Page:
If you like mid-period Beatles and Byrds, Wilco at their lightest, the Stones at their brightest, and Big Star, you’ll like Daily Worker’s Autofiction.
Scalping the Guru‘s 20 songs come from 1993-1994, just as Guided By Voices were about to release their landmark album Bee Thousand.
Grace After a Party is a bold and confident debut introducing Jemima Coulter as an artist who straddles the line between the experimental and the accessible.
From marching band drums to gritty guitar lines to hip-hop beats, the dusty anything-goes soul-pop approach of King Garbage doesn’t have any contemporaries.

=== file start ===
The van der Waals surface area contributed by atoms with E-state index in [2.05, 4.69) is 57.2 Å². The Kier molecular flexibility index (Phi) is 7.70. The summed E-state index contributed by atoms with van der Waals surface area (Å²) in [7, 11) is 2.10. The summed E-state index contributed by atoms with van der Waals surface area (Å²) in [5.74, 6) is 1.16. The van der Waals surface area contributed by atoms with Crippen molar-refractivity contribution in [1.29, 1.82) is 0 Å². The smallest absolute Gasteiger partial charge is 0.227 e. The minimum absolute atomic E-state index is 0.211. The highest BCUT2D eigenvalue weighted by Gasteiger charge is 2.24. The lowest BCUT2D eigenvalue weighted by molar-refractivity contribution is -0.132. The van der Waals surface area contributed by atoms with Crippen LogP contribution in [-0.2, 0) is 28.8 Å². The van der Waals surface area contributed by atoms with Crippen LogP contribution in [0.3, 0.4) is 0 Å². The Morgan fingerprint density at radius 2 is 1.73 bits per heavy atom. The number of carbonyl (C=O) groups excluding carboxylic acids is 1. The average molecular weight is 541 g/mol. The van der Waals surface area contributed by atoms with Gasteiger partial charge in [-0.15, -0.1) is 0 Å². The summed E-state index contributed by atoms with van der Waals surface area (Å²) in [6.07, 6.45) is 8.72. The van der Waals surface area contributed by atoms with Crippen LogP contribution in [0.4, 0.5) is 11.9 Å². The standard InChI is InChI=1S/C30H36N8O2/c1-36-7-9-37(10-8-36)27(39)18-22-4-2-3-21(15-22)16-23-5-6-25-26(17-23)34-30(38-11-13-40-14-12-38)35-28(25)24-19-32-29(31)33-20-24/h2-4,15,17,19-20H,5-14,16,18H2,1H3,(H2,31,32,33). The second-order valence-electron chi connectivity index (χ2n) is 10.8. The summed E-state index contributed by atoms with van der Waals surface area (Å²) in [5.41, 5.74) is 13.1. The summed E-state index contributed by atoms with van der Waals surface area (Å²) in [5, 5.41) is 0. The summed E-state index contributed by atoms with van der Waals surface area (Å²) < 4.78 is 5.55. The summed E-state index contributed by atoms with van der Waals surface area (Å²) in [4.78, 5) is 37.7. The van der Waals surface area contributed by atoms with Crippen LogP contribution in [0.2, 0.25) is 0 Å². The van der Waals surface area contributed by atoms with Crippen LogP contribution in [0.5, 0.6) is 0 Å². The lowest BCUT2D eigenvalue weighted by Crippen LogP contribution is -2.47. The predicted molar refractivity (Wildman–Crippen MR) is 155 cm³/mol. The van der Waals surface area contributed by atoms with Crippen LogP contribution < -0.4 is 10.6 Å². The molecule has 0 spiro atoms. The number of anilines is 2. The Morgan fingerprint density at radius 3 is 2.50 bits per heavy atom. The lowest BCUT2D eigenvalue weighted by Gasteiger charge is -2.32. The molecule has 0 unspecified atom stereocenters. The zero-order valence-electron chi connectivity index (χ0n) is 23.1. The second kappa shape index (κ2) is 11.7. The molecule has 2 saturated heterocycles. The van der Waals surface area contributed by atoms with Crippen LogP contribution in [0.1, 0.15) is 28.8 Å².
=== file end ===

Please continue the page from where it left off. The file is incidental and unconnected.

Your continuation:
Twenty years old, John Darnielle’s unique, emotion-driven songwriting gave the Mountain Goats’ All Hail West Texas unrivaled staying power.
Weezer’s Pinkerton was released 25 years ago today and it was a critical and commercial flop. But in the intervening years, it’s become a beloved emo rock classic.
The eponymous three-song EP Mark and Elliott is simply the most fun, upbeat musical way possible to end off a summer we all desperately needed.
Gaadge’s debut LP Yeah? is the sound of a new Pittsburgh. This version of the “Paris of Appalachia” is more cosmopolitan, more contemporary but still reserves a kind of understated magic behind its Fort Pitt-like cement walls
This stroll down memory lane’s shady lane only underscores how a collection of Stephen Malkmus’ sharpest turns-of-phrase comes off like a veritable Bartlett’s Famous Quotations for the Gen X indie set.